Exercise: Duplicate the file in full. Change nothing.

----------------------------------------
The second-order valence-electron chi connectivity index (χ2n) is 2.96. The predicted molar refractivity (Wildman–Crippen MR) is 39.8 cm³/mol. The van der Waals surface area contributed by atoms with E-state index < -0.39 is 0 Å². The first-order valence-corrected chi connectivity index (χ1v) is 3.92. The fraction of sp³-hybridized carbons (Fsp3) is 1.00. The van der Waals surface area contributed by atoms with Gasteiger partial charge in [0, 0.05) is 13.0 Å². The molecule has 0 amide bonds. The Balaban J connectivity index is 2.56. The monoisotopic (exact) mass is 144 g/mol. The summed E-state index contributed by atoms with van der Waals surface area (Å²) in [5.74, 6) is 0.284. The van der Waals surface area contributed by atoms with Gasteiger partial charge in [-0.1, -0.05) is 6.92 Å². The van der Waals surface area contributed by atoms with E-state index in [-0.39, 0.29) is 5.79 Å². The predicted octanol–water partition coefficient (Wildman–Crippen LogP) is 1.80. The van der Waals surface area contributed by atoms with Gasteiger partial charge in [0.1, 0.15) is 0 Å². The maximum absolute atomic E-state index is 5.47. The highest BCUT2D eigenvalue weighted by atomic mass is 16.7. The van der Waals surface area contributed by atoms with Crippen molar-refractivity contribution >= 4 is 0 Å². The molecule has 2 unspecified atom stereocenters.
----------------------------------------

The second-order valence-electron chi connectivity index (χ2n) is 2.96. The predicted molar refractivity (Wildman–Crippen MR) is 39.8 cm³/mol. The van der Waals surface area contributed by atoms with E-state index < -0.39 is 0 Å². The first-order valence-corrected chi connectivity index (χ1v) is 3.92. The fraction of sp³-hybridized carbons (Fsp3) is 1.00. The van der Waals surface area contributed by atoms with Gasteiger partial charge in [0, 0.05) is 13.0 Å². The molecule has 0 amide bonds. The Balaban J connectivity index is 2.56. The monoisotopic (exact) mass is 144 g/mol. The summed E-state index contributed by atoms with van der Waals surface area (Å²) in [5.74, 6) is 0.284. The van der Waals surface area contributed by atoms with Gasteiger partial charge in [-0.1, -0.05) is 6.92 Å². The van der Waals surface area contributed by atoms with E-state index in [-0.39, 0.29) is 5.79 Å². The predicted octanol–water partition coefficient (Wildman–Crippen LogP) is 1.80. The van der Waals surface area contributed by atoms with Gasteiger partial charge in [0.1, 0.15) is 0 Å². The maximum absolute atomic E-state index is 5.47. The highest BCUT2D eigenvalue weighted by atomic mass is 16.7. The van der Waals surface area contributed by atoms with Crippen molar-refractivity contribution >= 4 is 0 Å². The molecule has 2 unspecified atom stereocenters.